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Assessing the impacts of minimum legal drinking age laws on police-reported violent victimization in Canada from 2009 to 2013

TitreAssessing the impacts of minimum legal drinking age laws on police-reported violent victimization in Canada from 2009 to 2013
Année de publication2019
AuteursBenny, C., Gatley J. M., Sanches M., and Callaghan R. C.
JournalDrug and Alcohol Dependence
Volume197
Pages65 - 72
Mots-clésalcohol, minimum legal drinking age, regression-discontinuity, victimization
Résumé

{Background/aim: Given that alcohol-related victimization is highly prevalent among young adults, the current study aimed to assess the potential impacts of Minimum Legal Drinking Age (MLDA) laws on police-reported violent victimization events among young people. Design: A regression-discontinuity (RD) approach was applied to victimization data from the Canadian Uniform Crime Reporting 2 (UCR2) Incident-based survey from 2009-2013. Participants/cases: All police-reported violent victimization events (females: n = 178,566; males: n = 156,803) among youth aged 14-22 years in Canada. Measurements: Violent victimization events, primarily consisting of homicide, physical assault, sexual assault, and robbery. Results: In comparison to youth slightly younger than the drinking age, both males and females slightly older than MLDA had significant and immediate increases in police-reported violent victimization events (females: 13.5%, 95% CI: 7.5%-19.5%, p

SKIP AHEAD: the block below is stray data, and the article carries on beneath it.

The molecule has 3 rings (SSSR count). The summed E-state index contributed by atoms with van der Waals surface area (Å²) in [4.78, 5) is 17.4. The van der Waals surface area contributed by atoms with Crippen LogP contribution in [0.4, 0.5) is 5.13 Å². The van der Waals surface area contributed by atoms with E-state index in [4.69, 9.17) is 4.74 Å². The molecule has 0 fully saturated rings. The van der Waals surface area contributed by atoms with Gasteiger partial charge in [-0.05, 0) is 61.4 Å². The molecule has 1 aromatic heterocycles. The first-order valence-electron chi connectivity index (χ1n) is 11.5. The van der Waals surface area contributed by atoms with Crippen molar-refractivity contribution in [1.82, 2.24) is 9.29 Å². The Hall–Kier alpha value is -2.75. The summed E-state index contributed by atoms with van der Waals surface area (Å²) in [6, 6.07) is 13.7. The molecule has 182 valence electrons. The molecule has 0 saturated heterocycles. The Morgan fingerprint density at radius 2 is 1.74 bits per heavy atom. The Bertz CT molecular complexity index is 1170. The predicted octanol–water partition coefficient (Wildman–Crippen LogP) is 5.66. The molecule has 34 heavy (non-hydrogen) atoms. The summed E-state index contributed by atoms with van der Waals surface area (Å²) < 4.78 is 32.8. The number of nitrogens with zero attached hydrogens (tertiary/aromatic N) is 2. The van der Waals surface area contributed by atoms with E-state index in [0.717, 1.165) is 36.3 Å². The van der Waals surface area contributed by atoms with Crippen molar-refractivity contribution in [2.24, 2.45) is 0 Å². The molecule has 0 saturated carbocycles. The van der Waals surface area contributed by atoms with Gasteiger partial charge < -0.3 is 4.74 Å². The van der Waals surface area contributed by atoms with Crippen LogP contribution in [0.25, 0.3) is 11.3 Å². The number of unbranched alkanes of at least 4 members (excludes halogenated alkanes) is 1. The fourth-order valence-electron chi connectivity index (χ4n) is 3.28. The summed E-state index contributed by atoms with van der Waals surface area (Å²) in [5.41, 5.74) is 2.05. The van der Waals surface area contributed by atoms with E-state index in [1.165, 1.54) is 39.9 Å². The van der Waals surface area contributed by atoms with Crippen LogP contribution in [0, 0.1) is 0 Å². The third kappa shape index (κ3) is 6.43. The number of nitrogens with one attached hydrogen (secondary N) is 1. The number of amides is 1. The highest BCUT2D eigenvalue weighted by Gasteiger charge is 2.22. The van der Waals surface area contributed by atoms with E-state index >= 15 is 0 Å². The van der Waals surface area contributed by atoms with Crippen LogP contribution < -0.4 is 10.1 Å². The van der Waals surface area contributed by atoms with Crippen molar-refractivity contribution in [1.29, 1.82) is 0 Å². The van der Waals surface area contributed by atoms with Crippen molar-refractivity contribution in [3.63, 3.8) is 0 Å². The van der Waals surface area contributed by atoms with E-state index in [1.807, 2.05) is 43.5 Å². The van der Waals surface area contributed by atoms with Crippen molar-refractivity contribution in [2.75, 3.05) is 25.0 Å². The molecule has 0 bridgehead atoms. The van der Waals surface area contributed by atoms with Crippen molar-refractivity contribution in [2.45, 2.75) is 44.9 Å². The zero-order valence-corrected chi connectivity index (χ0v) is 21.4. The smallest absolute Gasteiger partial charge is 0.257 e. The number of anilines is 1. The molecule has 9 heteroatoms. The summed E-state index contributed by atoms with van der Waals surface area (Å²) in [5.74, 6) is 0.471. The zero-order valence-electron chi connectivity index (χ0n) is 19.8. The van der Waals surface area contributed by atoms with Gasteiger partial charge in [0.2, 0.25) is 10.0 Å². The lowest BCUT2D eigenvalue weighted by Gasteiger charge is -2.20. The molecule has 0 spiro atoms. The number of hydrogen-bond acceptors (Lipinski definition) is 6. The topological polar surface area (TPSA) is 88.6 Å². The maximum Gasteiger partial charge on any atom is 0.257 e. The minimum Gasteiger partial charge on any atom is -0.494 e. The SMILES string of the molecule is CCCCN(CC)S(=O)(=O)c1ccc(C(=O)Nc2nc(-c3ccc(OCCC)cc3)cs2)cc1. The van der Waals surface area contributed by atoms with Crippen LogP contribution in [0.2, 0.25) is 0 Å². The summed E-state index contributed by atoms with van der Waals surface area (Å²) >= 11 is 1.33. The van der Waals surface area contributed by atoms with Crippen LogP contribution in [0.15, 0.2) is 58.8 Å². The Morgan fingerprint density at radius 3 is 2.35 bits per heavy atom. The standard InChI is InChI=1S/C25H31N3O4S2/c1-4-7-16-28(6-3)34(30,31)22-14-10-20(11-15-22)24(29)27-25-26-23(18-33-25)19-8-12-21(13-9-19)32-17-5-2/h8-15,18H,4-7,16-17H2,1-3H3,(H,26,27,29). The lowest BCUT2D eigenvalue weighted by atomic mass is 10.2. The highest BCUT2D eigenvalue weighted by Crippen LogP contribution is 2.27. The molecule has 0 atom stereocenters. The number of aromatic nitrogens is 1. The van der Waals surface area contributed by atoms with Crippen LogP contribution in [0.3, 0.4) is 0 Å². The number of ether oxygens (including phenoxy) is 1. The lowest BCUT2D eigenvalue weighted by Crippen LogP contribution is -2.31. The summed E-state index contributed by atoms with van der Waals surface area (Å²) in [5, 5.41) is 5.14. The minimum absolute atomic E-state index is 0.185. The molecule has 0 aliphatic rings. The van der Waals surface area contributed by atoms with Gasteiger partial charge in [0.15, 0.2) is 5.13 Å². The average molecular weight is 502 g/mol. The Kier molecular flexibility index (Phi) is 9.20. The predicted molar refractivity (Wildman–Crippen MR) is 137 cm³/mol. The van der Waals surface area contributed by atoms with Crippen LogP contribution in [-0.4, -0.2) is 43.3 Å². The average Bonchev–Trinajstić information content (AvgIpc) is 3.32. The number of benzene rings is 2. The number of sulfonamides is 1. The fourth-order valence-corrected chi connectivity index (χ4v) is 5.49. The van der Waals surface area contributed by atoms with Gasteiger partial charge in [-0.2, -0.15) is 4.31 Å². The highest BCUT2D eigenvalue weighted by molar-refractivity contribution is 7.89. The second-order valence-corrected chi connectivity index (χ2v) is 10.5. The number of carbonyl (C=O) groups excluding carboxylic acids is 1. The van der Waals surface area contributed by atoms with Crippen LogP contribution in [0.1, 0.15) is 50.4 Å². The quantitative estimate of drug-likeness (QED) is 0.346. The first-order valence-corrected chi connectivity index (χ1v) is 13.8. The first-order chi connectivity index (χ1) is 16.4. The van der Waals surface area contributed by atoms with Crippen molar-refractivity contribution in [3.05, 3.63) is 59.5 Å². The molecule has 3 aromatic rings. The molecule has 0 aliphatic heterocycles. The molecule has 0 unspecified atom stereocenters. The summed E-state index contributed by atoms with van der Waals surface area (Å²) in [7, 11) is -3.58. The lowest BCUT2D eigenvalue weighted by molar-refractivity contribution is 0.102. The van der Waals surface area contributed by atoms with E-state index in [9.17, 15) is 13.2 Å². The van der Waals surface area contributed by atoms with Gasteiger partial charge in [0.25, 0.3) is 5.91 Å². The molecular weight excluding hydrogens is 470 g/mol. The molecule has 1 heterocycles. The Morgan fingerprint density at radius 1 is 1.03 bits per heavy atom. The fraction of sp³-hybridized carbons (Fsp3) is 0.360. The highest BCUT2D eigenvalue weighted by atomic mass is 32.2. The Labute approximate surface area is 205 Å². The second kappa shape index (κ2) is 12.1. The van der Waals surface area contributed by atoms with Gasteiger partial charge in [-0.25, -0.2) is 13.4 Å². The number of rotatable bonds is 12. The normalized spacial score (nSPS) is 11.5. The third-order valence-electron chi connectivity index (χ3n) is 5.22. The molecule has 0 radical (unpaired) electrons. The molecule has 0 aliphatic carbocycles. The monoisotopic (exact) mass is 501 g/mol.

URLhttps://www.sciencedirect.com/science/article/pii/S0376871619300407
DOI10.1016/j.drugalcdep.2018.12.025
Document URLhttps://www.ncbi.nlm.nih.gov/m/pubmed/30780068/